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According to its annual report released Thursday, Twitter said it forked over $36 million to purchase 900 patents from International Business Machines in December. In its 10-K filing with the Securities and Exchange Commission, Twitter said it now has 956 U.S. patents and about another 100 patent applications pending. In its filing Twitter said, “Many companies in these industries, including many of our competitors, have substantially larger patent and intellectual property portfolios than we do, which could make us a target for litigation as we may not be able to assert counterclaims against parties that sue us for patent, or other intellectual property infringement."
U.S. stocks are on the rise Friday morning, following the news that the U.S. added 175,000 jobs in February, 25,000 more than economists had predicted. But with the Dow, Nasdaq and S&P 500 heading upwards on the news, gold is losing the ground it gained earlier in the week on investor fears over the crisis in Ukraine.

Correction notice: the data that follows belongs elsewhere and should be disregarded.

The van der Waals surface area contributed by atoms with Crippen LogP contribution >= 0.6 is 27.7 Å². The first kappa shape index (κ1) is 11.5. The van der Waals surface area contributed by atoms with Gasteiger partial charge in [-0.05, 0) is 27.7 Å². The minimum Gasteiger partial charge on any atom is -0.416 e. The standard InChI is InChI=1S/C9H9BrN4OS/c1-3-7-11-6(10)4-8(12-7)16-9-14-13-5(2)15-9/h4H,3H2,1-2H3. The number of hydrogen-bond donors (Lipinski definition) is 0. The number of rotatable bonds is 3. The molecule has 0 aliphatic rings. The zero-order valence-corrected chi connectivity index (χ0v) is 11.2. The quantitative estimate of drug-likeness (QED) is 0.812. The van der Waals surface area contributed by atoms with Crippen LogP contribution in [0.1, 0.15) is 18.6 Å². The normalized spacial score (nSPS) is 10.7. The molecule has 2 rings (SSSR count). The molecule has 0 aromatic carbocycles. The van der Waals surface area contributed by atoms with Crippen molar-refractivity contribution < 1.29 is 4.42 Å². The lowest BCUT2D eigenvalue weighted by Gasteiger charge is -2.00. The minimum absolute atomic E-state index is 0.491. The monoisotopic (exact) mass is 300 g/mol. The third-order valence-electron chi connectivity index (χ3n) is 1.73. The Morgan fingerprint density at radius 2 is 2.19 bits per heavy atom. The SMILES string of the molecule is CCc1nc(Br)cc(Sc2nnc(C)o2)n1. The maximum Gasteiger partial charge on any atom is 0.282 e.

U.S. employers stepped up hiring in February despite a blast of harsh winter weather, renewing hopes that the economy could accelerate this year. February's gain of 175,000 jobs, up from January's 129,000, coincided with a rise in the unemployment rate to 6.7 percent from a five-year low of 6.6 percent. The rate rose because more people began seeking jobs but some didn't find them. That's still an encouraging sign. More job hunters suggest that people grew more optimistic about their prospects.
Gold may reassess its views on the U.S. economy next week as it digests a higher-than-expected nonfarm payrolls report. Gold prices ended the week higher, but just barely, as the market gave back most of the gains inspired by geopolitical events following the stronger U.S. Labor Department data. The yellow metal may also look for direction once Chinese economic data is released to see if growth there is slowing. Metals traders will also keep an eye on the platinum group metals, which rose smartly this week on the tensions between Ukraine and Russia and the continued labor issues in South Africa.

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